Access management is a crucial function for every organization with an Internet connectionand it's a lot harder these days. The explosion of remote workers and mobile devices has complicated and confused once-rudimentary access management functions, while the popularity of social media and other Web 2.0 sites have added a more challenging dimension to the work environment.
With this in mind, here are a few tips for access management that might ease the process.
Do Inventory Organizations need to have strong, robust user access policies, and IT administrators need to assess and answer fundamental questions: Who should access to what?
The CEO and top brass will have more permissions to access data than those working in the mailroom. Drilling down, organizations may give user groups permissions related to their job functions. Marketing and sales personnel will benefit from unrestricted access to social media sites, while other groups - janitorial, for example -- might be limited to social media during lunch or off-work hours.
A blanket "No YouTube" policy will only thwart users leveraging work-related videos for training. Sweeping bandwidth restrictions will frustrate users requiring video-conferencing apps to conduct meetings with multiple users from around the globe.
Determining the appropriate level of permissions takes research into what users need to be most efficient. A little homework on the front end will save organizations time figuring it out by trial and error.
Communicate Policies Clearly, Be Flexible Once the appropriate policy levels are in place, the organization must communicate them to the user. This means educating users about what they're allowed and/or prohibited from doing on their work network.
But, organizations also need to be flexible. A user or group of users might have a specific data access need that no one considered. Also, users' access needs can change: Employees get promoted, change roles and acquire new job functions. Any change will entail a new level of access.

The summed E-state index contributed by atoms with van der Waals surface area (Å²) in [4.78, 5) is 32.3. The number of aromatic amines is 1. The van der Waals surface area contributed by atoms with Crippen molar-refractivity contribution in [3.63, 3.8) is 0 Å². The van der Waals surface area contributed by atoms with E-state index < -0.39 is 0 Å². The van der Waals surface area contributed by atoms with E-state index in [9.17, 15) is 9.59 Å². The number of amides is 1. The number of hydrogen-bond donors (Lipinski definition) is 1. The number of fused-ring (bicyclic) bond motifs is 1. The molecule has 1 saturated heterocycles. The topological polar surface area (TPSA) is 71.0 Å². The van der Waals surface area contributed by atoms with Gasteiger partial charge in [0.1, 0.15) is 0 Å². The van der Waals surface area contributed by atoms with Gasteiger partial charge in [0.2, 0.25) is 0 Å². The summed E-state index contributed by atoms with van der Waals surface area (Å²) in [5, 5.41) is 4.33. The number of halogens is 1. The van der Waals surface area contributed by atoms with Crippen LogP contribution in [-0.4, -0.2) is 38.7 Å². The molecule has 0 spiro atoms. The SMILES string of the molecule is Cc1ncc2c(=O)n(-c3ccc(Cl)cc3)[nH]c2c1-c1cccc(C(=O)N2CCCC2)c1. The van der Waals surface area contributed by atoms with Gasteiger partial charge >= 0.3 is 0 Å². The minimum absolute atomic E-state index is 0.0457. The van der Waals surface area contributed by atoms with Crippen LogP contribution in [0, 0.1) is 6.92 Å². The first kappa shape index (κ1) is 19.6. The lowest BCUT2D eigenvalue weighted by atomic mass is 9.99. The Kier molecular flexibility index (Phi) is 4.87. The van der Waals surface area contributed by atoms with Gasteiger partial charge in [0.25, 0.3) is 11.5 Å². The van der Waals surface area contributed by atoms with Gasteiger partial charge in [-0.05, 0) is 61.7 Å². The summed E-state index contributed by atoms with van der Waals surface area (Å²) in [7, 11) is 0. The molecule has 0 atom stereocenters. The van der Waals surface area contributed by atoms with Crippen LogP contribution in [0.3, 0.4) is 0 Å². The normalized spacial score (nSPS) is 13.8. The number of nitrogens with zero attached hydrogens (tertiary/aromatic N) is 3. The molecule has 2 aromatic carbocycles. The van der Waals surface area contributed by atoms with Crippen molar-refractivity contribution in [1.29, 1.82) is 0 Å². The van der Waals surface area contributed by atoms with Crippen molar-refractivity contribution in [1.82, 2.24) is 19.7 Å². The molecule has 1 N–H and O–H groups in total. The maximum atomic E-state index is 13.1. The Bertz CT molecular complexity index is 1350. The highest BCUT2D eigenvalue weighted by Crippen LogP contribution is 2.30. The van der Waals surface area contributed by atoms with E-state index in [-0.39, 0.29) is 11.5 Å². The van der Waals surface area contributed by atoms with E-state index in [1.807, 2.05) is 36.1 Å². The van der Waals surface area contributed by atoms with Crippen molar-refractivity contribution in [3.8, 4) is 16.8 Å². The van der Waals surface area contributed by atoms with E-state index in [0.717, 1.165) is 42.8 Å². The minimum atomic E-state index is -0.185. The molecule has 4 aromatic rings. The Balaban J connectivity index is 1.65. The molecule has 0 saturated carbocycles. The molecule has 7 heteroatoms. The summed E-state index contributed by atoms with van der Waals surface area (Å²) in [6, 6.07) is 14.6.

Staying on top of users' access needs and communicating related policies will save organizations time and headaches in enforcement. Once users are made aware, it's likely they will want to comply with the rules.
Monitor, Monitor, Monitor You don't know what you don't know. While certain restrictive access policies may be in place, it's doubtful one set will apply to the entire organization 100 percent of the time. There will be exceptions. With myriad disparate permissions and policies, things will fall through the cracks. It behooves users to invest in tools to monitor and analyze users' network behavior. Comprehensive monitoring allows IT administrators to determine whether a user is sapping bandwidth by streaming music or video files; whether an insider is accessing unauthorized information, either accidentally or intentionally; or if users are visiting illicit sites during work hours.
More information gives organizations the ability to act in a way that best aligns with their business objectives. Let's face it: Most organizations want to be as efficient and productive as possible. Monitoring gives IT administrators and management insight into how the network is being used so they can better tailor policies going forward.
Manage Remote Workers Most organizations agree it would be easier for network management tasks to be confined to the physical walls of the organization. These days, with the dearth of mobile, remote and contracted workers, that's seldom the case.
IT administrators need to ensure these workers and their devices are on the same page in terms of policies and permissions. Organizations need to ensure they have a robust VPN solution in place, and that all tools related to access and application control, firewall, IDS and IPS, antivirus, antispam and spyware extend to remote workers.
Account for BYOD Once upon a time, IT administrators were tasked with keeping tabs on the network and all that resided inside it. No so today. These days, users don't have to access questionable sites or sensitive data from their desktop computers, but they can access whatever they want from their mobile devices.
Personal mobile devices leveraged for work-related functions will contain sensitive, business-critical information. This leaves an organization vulnerable to data theft and malware attacks when those same mobile devices also access Web sites that contain malware.
IT administrators and other decision-makers will want to determine how far access management policies should extend onto users' personal devices. To what degree is dependent on the needs, goals and culture of the organization.